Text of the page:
Habits of Idleness
‘Habits of idleness’ once firmly fixed cannot be suddenly thrown off. The man who has wasted the precious hours of life’s seed time finds that he cannot reap a harvest in life’s autumn. Lost wealth may be replaced by industry, lost knowledge by study, lost health by temperance or medicine; but lost time is gone forever.
In the long list of excuses for the neglect of duty, there is none that drops more often from men’s lips or which is bounded on more by self-delusion, than the want of leisure. People are always cheating themselves with the idea that they would do this or that desirable thing ‘if only they had time.’ It is thus that the lazy and the selfish excuse themselves from a thousand things that conscience dictates to be done. Remember that the men who have done the most for their own and the general good are not the wealthy, leisurely people, who have an abundance of time to themselves and nothing to do.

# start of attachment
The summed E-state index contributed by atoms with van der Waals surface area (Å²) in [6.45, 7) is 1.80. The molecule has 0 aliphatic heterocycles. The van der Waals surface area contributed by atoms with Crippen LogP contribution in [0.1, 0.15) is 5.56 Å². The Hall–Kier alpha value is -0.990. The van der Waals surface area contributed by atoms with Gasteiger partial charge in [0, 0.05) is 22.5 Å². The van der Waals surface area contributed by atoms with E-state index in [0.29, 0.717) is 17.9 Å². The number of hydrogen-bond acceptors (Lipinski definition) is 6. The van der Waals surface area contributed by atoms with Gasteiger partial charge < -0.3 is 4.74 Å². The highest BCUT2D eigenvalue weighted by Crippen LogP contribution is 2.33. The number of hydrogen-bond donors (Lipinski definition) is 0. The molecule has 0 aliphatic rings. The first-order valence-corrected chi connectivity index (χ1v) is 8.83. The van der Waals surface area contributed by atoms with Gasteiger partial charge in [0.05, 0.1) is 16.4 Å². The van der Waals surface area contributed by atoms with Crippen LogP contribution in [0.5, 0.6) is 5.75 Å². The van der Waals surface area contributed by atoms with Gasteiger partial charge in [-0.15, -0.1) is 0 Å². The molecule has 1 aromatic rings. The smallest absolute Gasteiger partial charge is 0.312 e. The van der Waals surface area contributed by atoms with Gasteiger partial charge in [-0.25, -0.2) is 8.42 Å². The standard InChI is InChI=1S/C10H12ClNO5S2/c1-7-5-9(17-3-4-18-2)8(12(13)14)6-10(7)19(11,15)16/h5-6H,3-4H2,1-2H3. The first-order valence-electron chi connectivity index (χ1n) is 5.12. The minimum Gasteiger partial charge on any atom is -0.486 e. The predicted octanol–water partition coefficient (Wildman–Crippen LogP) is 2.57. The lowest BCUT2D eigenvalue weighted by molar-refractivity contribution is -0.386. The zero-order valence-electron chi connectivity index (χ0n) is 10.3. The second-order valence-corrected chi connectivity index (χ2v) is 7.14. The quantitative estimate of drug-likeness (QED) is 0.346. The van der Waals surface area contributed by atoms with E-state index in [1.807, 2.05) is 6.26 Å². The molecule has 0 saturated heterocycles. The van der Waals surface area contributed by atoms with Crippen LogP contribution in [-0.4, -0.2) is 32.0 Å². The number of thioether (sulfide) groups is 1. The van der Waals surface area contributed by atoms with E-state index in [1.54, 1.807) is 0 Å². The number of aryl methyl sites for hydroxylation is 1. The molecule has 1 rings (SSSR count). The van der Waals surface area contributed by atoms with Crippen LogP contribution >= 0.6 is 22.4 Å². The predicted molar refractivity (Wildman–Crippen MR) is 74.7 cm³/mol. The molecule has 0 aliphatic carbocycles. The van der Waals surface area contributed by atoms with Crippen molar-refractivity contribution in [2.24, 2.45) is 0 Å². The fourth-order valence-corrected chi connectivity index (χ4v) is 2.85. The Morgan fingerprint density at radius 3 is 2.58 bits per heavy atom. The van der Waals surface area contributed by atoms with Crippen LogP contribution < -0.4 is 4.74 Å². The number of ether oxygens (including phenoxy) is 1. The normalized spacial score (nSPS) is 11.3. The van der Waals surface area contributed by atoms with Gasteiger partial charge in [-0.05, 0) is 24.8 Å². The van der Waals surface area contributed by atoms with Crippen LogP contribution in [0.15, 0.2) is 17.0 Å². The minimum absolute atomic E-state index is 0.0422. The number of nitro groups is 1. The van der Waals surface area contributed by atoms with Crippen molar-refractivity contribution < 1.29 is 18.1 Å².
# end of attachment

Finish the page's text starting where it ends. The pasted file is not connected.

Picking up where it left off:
They are the men, who are in ceaseless activity from January to December— men who, however, pressed with business, are always found capable of doing a little more. You may rely on them in their busiest seasons with ten times more assurance than on idle men.